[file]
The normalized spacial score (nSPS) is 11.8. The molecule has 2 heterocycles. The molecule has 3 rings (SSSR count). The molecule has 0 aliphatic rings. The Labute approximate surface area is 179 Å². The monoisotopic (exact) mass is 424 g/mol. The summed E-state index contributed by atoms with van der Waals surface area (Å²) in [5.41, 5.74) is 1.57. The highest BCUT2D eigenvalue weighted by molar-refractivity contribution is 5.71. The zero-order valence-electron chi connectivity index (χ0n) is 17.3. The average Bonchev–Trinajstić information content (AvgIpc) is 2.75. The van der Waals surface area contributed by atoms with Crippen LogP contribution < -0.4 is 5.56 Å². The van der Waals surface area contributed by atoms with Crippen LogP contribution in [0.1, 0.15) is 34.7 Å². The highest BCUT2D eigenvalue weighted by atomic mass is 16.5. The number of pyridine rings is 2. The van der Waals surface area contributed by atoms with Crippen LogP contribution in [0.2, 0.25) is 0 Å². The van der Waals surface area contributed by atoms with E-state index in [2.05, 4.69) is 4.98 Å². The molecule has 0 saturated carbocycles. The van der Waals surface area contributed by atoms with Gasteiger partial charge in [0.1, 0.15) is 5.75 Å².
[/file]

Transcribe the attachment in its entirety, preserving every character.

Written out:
The normalized spacial score (nSPS) is 11.8. The molecule has 2 heterocycles. The molecule has 3 rings (SSSR count). The molecule has 0 aliphatic rings. The Labute approximate surface area is 179 Å². The monoisotopic (exact) mass is 424 g/mol. The summed E-state index contributed by atoms with van der Waals surface area (Å²) in [5.41, 5.74) is 1.57. The highest BCUT2D eigenvalue weighted by molar-refractivity contribution is 5.71. The zero-order valence-electron chi connectivity index (χ0n) is 17.3. The average Bonchev–Trinajstić information content (AvgIpc) is 2.75. The van der Waals surface area contributed by atoms with Crippen LogP contribution < -0.4 is 5.56 Å². The van der Waals surface area contributed by atoms with Crippen LogP contribution in [0.1, 0.15) is 34.7 Å². The highest BCUT2D eigenvalue weighted by atomic mass is 16.5. The number of pyridine rings is 2. The van der Waals surface area contributed by atoms with Crippen LogP contribution in [0.2, 0.25) is 0 Å². The van der Waals surface area contributed by atoms with E-state index in [2.05, 4.69) is 4.98 Å². The molecule has 0 saturated carbocycles. The van der Waals surface area contributed by atoms with Gasteiger partial charge in [0.1, 0.15) is 5.75 Å².